How a cold call helped a young Steve Jobs score his first internship at Hewlett-Packard

How internships helped Steve Jobs, Bill Gates and Elon Musk plan out their careers

When Steve Jobs was in high school, he cold-called Hewlett-Packard's co-founder Bill Hewlett to request some leftover electronic parts and, to his surprise, Hewlett picked up the phone. At first, the exec was amused, and soon after, taking the young man more seriously, he offered Jobs an internship.

"He laughed and he gave me the spare parts to build the frequency counter and he gave me a job that summer at Hewlett-Packard, working on the assembly line putting nuts and bolts together on frequency counters," Jobs recalled in a 1994 interview archived by the Silicon Valley Historical Association. "He got me a job in the place that built them and I was in heaven."

Jobs was 12 years old at the time, living in Mountain View, California, and had found Hewlett's number in the phone book.

“I’ve always found something to be very true, which is most people don’t get those experiences because they never ask,” Jobs said. “I’ve never found anybody that didn’t want to help me if I asked them for help.”

Internships remain a crucial way to advance your career, according to the National Association of Colleges and Employers (NACE). In fact, hiring managers say that interning within your preferred industry is more important than your college major or GPA, NACE's 2018 Job Outlook survey finds. “Employers prefer work experience, and in particular they prefer that the experience was obtained through an internship or co-op experience,” NACE research manager Andrea Koncz tells CNBC Make It.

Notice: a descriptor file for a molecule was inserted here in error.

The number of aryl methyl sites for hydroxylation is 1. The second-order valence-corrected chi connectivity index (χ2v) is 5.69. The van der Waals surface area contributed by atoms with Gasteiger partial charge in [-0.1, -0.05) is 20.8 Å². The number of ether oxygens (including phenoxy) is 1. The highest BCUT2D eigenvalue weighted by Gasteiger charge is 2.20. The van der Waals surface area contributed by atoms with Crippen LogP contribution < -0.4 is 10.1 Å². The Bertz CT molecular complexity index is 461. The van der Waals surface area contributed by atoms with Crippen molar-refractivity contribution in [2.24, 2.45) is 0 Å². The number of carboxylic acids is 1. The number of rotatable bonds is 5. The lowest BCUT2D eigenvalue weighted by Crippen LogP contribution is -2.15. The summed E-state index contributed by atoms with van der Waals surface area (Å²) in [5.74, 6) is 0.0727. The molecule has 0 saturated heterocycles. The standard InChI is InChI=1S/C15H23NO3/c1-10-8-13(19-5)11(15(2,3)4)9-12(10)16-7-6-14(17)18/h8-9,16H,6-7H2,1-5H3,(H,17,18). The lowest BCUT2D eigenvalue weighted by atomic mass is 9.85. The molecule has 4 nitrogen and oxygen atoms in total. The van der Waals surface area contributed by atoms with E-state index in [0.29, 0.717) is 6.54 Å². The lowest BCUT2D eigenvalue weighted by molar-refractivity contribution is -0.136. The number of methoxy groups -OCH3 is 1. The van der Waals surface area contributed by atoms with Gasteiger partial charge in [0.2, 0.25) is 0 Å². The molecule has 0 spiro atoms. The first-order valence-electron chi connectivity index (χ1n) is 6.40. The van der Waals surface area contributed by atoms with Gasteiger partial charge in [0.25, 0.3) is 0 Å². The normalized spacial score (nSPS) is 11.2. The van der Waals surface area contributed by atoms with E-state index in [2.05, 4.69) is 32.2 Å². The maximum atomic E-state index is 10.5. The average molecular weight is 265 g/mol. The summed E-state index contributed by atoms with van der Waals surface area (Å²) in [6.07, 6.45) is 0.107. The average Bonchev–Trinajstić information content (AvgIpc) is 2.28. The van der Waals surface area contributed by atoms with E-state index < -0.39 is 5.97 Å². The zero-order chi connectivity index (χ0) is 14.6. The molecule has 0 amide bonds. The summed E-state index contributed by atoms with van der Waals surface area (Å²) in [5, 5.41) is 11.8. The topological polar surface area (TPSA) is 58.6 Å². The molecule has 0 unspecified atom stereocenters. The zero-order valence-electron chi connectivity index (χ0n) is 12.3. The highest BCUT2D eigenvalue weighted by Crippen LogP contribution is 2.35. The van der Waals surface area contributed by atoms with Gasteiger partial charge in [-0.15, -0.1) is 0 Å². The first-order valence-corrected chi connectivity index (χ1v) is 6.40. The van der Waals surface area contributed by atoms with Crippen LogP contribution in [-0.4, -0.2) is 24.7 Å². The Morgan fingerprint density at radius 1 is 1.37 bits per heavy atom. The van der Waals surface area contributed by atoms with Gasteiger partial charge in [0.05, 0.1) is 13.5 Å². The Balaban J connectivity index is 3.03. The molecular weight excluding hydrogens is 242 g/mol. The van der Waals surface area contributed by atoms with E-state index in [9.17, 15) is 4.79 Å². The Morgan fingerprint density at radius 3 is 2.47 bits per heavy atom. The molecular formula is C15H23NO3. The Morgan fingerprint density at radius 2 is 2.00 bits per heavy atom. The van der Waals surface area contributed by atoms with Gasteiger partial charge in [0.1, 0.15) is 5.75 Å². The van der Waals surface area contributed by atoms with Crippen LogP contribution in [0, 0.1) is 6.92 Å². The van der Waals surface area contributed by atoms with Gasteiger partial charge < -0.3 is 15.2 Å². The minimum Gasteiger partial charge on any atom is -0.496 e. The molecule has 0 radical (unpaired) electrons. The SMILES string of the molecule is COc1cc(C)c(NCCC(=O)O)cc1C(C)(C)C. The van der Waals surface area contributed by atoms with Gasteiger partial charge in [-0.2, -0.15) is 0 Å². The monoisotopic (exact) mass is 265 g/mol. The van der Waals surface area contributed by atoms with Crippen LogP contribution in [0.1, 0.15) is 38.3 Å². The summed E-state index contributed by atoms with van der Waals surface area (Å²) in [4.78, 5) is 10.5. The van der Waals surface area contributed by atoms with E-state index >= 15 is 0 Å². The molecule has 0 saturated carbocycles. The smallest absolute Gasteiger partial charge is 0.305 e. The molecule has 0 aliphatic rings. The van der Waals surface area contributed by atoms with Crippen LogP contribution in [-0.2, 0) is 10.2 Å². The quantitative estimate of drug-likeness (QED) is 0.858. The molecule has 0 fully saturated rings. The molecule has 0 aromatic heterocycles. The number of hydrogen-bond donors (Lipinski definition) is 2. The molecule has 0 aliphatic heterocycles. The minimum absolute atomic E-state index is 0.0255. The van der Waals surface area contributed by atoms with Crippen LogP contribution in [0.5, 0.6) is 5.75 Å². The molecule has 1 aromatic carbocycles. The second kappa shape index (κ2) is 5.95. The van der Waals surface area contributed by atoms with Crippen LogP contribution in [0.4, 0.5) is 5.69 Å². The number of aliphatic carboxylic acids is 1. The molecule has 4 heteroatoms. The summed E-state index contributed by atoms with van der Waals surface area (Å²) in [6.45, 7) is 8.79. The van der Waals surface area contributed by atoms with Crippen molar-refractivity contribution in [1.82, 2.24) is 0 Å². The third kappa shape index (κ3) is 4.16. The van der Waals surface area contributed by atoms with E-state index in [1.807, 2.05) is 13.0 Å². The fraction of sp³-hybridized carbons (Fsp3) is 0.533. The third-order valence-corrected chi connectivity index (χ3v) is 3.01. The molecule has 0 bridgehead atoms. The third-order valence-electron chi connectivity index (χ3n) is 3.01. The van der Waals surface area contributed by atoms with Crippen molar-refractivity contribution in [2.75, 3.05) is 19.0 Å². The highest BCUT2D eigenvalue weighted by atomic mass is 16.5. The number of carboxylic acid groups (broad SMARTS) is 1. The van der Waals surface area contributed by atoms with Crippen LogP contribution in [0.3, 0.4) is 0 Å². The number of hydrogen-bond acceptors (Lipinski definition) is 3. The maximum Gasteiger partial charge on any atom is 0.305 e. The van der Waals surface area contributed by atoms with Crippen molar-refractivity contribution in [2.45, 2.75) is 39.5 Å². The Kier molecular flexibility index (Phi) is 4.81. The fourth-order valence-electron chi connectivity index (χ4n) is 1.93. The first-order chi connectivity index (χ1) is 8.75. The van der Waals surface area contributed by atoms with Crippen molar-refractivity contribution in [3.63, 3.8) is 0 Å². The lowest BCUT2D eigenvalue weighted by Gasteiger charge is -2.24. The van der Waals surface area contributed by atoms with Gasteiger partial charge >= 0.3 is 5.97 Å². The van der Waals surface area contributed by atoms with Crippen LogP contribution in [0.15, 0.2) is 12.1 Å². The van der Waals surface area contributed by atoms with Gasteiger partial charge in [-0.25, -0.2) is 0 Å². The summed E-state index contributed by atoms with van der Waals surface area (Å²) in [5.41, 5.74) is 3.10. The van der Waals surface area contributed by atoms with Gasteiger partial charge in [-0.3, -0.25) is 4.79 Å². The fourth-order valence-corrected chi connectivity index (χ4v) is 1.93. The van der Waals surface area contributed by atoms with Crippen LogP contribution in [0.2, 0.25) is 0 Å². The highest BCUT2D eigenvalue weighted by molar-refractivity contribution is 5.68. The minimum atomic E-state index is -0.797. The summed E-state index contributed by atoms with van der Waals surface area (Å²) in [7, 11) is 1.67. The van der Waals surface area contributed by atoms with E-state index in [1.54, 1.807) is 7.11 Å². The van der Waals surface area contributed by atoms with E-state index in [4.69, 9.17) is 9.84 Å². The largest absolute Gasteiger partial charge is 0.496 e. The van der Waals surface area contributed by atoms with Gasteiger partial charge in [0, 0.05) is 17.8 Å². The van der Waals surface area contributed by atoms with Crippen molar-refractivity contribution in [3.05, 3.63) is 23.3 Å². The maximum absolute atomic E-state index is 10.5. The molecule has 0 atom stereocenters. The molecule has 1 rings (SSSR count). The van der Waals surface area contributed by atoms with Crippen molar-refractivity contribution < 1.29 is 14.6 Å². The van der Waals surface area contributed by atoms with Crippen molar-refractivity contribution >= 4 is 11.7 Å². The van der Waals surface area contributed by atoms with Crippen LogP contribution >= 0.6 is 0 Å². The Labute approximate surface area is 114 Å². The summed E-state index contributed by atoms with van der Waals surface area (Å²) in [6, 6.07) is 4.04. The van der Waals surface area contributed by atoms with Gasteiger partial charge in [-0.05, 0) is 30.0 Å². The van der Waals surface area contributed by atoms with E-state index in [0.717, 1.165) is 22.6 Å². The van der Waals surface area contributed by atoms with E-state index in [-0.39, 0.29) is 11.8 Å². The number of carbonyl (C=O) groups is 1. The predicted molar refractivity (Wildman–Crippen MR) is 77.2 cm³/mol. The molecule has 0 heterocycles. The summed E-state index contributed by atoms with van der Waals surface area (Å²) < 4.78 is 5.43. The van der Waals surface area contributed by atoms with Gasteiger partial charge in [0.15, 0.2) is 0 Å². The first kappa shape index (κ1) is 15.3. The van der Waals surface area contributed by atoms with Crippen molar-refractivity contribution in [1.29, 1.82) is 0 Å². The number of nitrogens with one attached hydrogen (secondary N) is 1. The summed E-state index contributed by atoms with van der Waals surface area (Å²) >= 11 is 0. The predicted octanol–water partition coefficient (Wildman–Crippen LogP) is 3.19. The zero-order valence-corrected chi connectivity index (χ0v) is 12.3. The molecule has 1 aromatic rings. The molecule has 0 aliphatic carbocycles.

Even if the internship experience isn’t directly tied to your dream job, they “provide work experience, so it may help young students to determine whether they will enjoy the type of work or industry that they experienced while being an intern,” Koncz adds.

Here's how you turn 'out of the blue' emails -- into meetings

Decades later, a young professional named Katia Beauchamp used the same tactic on Jobs that he had used on Hewlett. Just before beginning classes at Harvard Business School in 2008, she cold-emailed Jobs to ask him for a deal on a laptop. "He responded, actually. And I think [in] less than 24 hours," she told CNBC Make It. Jobs gave her a deal on a first edition MacBook Air.

Beauchamp graduated business school in 2010 and immediately launched a beauty subscription service called Birchbox, valued at $485 million in 2014. The success of her email to Jobs "definitely taught me the power of asking, but also how important it is in the approach,” she said.

Despite her lack of access to prominent CEOs in the tech and beauty industries, sending cold emails became Beauchamp's go-to strategy. For Birchbox, the well-crafted cold emails had a snowball effect: Emails "turned into a meeting. And the meeting turned into a pitch," she said. Beauchamp remains a vocal advocate for cold-emailing people as method to connect with those who could potentially grow your business or career.

Being willing to reach out and risk rejection is what separates “the people who do things from the people who just dream about them,” Jobs said. Getting over your fear of failure, he added, can lead to success.

“You've got to be willing to crash and burn, with people on the phone, with starting a company, with whatever,” Jobs said. “If you’re afraid of failing, you won't get very far.”

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